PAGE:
TM4T - Bloody People

This page is mostly about inter-adult conflict - which obviously isn't really Time Management.  There is an important link though, because 'conflict' - in its various guises of interdepartmental squabbling, bullying management styles, and personal rivalries - imposes a dreadful drain on non-teaching time in schools. At TM4T, we try very hard NOT to be a management consultancy, but we do want to help (especially because a number of teachers have asked about this topic).

So... this HUGE long page represents a dump for resources from a variety of INSET sessions dealing with staff conflict, how to deal with difficult people professionally, effective inter-adult communication, assertiveness, and so on...  Quite a few of the slides have been used in more than one course.

Just to be absolutely clear: this is not one training course - it contains about 80 slides, representing about twelve hours of presentation material across a range of topics. It does also require a fair amount of background knowledge to deliver this to an unsympathetic audience.

The resources are a mix of presentation slides, activities, handouts and guidance notes for facilitators. The idea is that you (the session leader) can copy and paste these into the appropriate medium (slide, handout, whatever...) to suit your needs.  The difference are pretty clear, but just to spell it out, each section starts by stating what the text is intended to be (eg facilitator's introduction or slide material or...).  

And... you may note that there are some gaps in the logical flow of material - this is because we've chopped out any stuff that is copyright-protected, or we didn't produce ourselves. If we have accidentally included anything which belongs to you, just let us know and we'll remove it. If you desperately need anything specific, let us know...


Facilitator's Introduction
 

What is Conflict?
  • Disagreements result from differing opinions, values & points of view
  • We often rely on facts to settle disagreements, but most facts  are themselves open to interpretation – and disagreement
  • Disagreement becomes conflict when it becomes charged with emotions and intense feelings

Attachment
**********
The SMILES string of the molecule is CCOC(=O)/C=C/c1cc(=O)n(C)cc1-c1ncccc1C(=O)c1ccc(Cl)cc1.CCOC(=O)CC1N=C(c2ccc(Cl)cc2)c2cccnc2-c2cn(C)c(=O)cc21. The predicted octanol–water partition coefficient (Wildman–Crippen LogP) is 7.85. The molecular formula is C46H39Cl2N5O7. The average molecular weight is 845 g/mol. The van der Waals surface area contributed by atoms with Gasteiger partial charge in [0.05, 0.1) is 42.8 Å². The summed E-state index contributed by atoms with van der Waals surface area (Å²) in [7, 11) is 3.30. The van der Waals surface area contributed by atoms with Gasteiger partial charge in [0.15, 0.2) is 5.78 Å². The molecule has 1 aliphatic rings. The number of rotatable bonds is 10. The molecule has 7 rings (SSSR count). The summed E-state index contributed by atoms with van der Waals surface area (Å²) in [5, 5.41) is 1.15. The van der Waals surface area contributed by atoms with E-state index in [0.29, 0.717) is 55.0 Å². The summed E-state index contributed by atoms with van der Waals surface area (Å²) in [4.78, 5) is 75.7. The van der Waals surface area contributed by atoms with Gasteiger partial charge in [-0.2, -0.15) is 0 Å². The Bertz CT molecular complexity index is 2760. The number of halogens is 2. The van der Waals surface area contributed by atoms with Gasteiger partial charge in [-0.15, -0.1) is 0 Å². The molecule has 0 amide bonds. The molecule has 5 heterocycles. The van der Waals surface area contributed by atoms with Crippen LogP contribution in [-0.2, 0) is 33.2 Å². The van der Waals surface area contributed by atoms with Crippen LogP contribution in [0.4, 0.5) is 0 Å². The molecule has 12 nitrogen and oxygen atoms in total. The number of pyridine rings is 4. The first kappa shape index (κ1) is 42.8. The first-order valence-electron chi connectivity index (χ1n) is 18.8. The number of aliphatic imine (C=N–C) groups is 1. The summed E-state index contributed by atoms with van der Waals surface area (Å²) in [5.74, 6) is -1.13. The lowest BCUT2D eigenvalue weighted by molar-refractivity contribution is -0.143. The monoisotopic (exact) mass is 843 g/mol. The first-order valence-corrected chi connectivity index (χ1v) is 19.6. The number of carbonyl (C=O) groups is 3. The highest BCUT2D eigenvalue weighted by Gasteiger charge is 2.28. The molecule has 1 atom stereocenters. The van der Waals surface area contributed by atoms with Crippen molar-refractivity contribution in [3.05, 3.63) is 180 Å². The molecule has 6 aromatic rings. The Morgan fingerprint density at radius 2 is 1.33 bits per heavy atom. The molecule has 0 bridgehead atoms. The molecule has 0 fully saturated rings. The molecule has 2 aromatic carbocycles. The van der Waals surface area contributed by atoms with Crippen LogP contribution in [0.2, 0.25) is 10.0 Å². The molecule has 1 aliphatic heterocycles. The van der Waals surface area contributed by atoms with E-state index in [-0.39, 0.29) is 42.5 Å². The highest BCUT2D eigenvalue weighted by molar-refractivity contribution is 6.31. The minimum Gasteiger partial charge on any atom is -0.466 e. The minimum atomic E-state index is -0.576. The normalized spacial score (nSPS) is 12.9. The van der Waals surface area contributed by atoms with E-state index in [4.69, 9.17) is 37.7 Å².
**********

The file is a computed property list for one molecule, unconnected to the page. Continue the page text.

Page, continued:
• Resolving conflict is the art of redirecting, reducing or resolving disagreements between or among people

... then talk through following slides

Slide Material:

Sources of Conflict 1

  • Personal (teacher) factors
    • Differing backgrounds: decade of adolescence, culture, education, values, experience... 
    • Differing styles: dominant, supportive, objective
    • Differing perceptions: world-view, attitude to life, work experience, career aspirations
    • Self-esteem: self-image, inner feelings
  • Organizational (school) Factors
    • Resources: scarce-plentiful, money, time
    • Structure: devolution of power, authority, control
    • Goals: clarity, achievement, results
    • Roles: expectations, clarity, detail
    • Norms: traditions, rules, beliefs


Slide Material:

Sources of Conflict 2

  • Communication factors...
    • apply to people as well as computers
  • Why is this important?
    • conflicts can arise when messages are misinterpreted, but more importantly...
    • when a conflict already exists, messages are much more likely to be misinterpreted - even if they are not directly linked to the 'issue'

Slide Material:

Underlying Causes of Conflict...
  • … are emotional, not logical
  • Values are fundamental guiding principles...
  • Imagine two heads of department, both who believe strongly in the importance of developing happy well-rounded students and achieving excellent results. No potential for conflict, surely?


Slide Material:

Values...
  • … are fundamental guiding principles in our lives
  • … play an important part in conflict management and avoidance
  • Unless both recognize their values are different and that neither is wrong, there is a constant risk of disagreement, and conflict


Slide Material

The Four Principles of Conflict at Work